> Cleaning Industry News June 2008
THE CSSA REJECTS NURSES CALL FOR RETURN TO IN HOUSE HOSPITAL
After the vote by the Royal
College of Nursing at their recent conference to campaign for an end
to contracted out cleaning, CSSA Director General Andrew Large said: "Without
contract cleaning, UK hospitals would be in a lot worse state than they
He went on to say, "In February, a NHS Cleaning Summit brought together
all of the key players in hospital cleaning, to look for shared solutions
to the current issues. This is a collaborative exercise that recognises
it is better to work together for the good of patients rather than engage
in futile arguments about state ownership. It would be much more constructive
if the RCN were to put its weight behind these efforts rather than playing
The report by The Cleaning and Support Services Association (CSSA), goes
on to state that some 60 to 65% of UK hospitals are in-house cleaned.
Yet it claims that despite this, the UK has one of the worst healthcare
associated infection rates in Europe. In the recent deep clean programme,
contract cleaners were brought in to support in house cleaners that could
not cope with the work.
They go on to say that, without fundamental improvements in hand hygiene,
bed management and antibiotic prescribing practice, no amount of cleaning,
whoever does it, is going to make a difference to infection rates. Also
that the real issues are common to all NHS cleaning operations, be they
outsourced or in-house.
They are the under-resourcing of cleaning, low prioritisation of cleaning
by NHS Trusts and a lack of screening and segregation of patients with
infections. Unless these issues and the others mentioned above are resolved
then the situation will not improve.
Cleaning contractors offered free advice by the
Health and Safety Executive
The Health and Safety
Executive are now offering free advice to cut workplace accidents
in the cleaning industry. Their current promotion is called the shattered
lives campaign and is aimed at those most at risk and those best placed
to take action to avoid accidents. Therefore cleaning contractors, estate
managers and facilities managers are their main targets.
More than 1000 British workers a month suffer serious injury following
a slip, trip or fall. The HSE's advice helps equip businesses with the
skills needed to assess the risks associated with cleaning. Statistics
reveal that 3.3 million working days were lost in London due to workplace
injury and ill health in 2006/7.
Preventing workplace incidents is good for the health of employees, therefore
research and information is being made available on many subjects including
safety clothing, footwear, gloves,
equipment etc, along with advice specifically for preventing falls. Information
on floor cleaning, contamination control
and how to manage chemicals to avoid dermatitis is also offered.
For further assistance contact the HSE on 020 7556 2187 or email email@example.com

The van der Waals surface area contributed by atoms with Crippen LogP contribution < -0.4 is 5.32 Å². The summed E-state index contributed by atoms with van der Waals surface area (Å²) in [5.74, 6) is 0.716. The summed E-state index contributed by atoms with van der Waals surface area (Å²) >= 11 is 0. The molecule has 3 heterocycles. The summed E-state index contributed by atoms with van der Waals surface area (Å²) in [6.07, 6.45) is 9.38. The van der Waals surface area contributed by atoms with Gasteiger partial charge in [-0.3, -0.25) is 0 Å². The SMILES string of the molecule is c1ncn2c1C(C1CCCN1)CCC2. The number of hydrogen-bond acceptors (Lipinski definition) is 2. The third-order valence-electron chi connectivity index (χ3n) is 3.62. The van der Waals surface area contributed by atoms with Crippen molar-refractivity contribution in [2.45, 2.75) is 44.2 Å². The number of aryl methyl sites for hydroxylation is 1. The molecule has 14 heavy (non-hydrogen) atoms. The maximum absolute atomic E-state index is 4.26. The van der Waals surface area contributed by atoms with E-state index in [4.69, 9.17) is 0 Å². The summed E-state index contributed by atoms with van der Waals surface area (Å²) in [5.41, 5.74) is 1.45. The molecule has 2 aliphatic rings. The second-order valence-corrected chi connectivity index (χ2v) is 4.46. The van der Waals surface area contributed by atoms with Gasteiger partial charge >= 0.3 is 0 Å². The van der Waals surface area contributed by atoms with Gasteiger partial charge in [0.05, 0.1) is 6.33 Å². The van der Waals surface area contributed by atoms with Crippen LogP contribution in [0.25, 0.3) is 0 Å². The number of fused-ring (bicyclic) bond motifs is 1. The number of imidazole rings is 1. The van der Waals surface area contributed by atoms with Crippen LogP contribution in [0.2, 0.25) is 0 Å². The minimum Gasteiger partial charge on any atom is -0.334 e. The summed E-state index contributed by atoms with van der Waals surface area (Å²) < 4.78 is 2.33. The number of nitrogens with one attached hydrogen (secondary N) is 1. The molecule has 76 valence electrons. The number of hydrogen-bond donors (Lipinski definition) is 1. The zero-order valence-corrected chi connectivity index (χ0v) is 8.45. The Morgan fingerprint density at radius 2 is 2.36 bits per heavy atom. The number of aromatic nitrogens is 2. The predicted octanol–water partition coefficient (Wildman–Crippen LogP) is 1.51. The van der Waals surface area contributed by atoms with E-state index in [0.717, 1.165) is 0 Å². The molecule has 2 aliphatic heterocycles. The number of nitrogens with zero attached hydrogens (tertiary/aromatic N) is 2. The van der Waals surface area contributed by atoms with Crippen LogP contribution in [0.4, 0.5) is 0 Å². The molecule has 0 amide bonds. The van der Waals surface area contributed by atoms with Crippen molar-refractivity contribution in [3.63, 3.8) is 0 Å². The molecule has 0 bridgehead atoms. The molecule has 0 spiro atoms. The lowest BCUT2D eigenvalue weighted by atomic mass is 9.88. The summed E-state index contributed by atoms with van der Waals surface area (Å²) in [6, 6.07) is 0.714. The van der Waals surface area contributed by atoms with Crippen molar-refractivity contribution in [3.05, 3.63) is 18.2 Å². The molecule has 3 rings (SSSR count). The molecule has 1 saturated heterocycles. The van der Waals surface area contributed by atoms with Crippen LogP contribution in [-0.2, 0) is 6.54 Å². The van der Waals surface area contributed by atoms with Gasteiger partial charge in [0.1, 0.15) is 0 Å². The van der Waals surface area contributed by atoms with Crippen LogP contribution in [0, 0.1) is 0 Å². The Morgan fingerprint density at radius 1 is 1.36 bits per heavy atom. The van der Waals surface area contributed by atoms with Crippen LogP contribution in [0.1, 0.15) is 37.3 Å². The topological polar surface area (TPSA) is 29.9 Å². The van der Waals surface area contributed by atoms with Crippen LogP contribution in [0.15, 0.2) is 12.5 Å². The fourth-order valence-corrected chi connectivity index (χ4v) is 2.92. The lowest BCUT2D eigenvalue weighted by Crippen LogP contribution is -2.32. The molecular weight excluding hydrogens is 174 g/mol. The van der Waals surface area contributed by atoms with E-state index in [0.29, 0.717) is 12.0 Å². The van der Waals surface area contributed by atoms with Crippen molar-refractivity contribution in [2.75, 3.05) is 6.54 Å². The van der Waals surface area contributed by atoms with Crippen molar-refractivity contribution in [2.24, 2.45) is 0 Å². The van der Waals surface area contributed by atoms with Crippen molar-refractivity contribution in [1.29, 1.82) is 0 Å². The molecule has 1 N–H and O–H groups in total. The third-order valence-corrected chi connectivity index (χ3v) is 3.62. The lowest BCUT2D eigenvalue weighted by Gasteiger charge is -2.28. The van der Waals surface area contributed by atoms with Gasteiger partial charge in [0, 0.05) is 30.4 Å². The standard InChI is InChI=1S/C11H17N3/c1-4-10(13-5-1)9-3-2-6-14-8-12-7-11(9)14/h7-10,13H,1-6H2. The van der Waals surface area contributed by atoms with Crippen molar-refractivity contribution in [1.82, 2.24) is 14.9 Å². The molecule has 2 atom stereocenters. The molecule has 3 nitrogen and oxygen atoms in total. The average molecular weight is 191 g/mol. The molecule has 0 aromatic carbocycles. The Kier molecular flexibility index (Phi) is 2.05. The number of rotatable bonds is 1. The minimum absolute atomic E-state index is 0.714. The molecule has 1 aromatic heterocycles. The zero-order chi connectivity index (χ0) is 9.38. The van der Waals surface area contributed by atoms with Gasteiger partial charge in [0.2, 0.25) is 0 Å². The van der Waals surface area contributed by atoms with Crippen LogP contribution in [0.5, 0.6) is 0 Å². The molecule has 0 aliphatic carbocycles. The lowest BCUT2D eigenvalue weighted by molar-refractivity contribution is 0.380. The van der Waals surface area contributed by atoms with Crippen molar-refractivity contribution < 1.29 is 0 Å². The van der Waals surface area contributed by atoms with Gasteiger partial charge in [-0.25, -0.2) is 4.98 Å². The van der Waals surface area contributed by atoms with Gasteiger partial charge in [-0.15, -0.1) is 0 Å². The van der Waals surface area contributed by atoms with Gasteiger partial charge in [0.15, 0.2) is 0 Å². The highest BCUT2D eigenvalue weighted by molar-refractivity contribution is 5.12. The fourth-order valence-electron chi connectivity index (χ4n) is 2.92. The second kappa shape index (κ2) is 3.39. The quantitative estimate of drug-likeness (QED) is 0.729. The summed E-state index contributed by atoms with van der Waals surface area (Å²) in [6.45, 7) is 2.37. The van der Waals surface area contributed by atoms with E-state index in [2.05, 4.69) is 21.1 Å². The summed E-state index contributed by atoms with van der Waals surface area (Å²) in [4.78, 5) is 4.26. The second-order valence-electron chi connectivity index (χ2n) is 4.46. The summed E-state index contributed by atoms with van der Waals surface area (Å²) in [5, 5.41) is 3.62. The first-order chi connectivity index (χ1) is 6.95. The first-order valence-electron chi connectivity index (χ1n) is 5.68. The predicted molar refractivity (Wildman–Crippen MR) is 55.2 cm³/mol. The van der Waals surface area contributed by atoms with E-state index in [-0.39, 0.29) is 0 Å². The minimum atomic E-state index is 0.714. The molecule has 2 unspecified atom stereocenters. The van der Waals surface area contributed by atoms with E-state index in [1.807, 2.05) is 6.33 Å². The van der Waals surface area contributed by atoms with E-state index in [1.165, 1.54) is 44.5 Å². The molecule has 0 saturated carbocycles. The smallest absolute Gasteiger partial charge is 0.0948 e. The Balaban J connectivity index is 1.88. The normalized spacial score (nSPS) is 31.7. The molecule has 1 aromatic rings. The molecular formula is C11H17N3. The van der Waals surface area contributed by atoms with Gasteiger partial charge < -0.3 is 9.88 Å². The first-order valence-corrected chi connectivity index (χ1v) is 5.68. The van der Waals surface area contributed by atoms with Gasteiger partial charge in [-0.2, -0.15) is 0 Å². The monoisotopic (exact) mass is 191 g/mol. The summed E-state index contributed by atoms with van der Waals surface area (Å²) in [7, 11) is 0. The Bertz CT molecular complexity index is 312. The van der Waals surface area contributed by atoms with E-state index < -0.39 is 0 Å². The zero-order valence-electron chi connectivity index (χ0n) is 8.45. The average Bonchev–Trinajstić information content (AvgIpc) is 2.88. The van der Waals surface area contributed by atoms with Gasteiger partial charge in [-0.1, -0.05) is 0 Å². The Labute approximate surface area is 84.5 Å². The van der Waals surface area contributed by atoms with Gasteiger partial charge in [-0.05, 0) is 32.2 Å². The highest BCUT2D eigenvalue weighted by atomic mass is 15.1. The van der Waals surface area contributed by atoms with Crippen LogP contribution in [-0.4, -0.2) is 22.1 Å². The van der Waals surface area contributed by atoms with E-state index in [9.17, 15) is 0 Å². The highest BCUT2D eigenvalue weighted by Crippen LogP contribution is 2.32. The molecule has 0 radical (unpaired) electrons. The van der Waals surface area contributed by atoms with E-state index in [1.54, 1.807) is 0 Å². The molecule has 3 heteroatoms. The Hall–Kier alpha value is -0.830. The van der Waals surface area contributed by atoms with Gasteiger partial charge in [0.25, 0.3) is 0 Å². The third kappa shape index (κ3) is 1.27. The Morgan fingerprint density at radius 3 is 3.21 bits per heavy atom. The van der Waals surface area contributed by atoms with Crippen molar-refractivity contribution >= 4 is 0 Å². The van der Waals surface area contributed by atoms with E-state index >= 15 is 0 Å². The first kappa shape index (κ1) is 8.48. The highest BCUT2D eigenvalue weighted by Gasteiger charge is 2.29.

AMBULANCES COMPLETELY MISSED IN MAJOR HOSPITAL CLEAN UP
The government recently spent millions to clean hospitals but allocated
nothing to clean the ambulances used to transport patients to and from
the hospitals, according to a recent survey by Unison,
the public services union.
With widely differing methods of cleaning ambulances throughout the country,
many are often found to be too dirty and become a means of transmitting
potentially fatal viruses and bacteria to patients, especially
Staphylococcus aureus and Clostridium difficile.
Unfortunately experts in cleaning and disinfecting are hardly ever used,
the result being that the paramedics are often forced to tidy up themselves,
thus wasting precious time and more importantly, not doing a thorough
job. The only precaution taken in most cases is to disinfect the vehicle
after being used to transport a patient suffering from a known virus or
Luckily, however, there are a few cases of excellence, such as the London
Ambulance Service that has now employed expert cleaners for every
vehicle. These firms clean the vehicles thoroughly and regularly replace
instruments used by the paramedics.
HOSPITALS STILL STRUGGLING TO COMPLETE CLEANING PROGRAMME
The widely publicised hospital "deep clean" operation,
continues to struggle to hit targets, as a number of trusts admit they
will still miss the new deadline, including one that doesn't expect to
finish until October. A target of March this year was originally set,
but ministers were forced to move that to the end of June, giving hospitals
an extra three months to halve their rates of MRSA infection.
Such actions are an admission of failure by the Government, say campaigners.
Liberal Democrat health spokesman Norman Lamb said the original deadline
was "clearly March of this year" but added: "The moving
of goalposts by the Government is all too familiar."
Firms hired to carry out the hygiene blitz also warn that it is no more
than a publicity stunt which will fail to halt the spread of MRSA or bugs
such as Clostridium difficile. Andrew Large, of the Cleaning
and Support Services
Association, warned more money was needed, "Without further investment
in time or more equipment, things will slip back to the way they were
and we will be no better off," he said.
FACE OF FAMOUS LONDON BUILDING SET FOR MAJOR CLEAN
The face of a famous London building will disappear for nine months while
it is cleaned. The 100-year-old Harrods frontage in Brompton Road will
be hidden behind a giant protective mesh as workmen remove the effects
of pollution from its terracotta tiles. Cleaning the whole outside of
the building will take four years.
A Harrods spokesman said: "The terracotta requires refurbishment
every 10 years. Once finished, it will look like new." Designed by
CW Stephens, the frontage was built between 1901 and 1905. The building,
situated in Brompton Road, Knightsbridge, was given a Grade II listing
Heritage in 2000.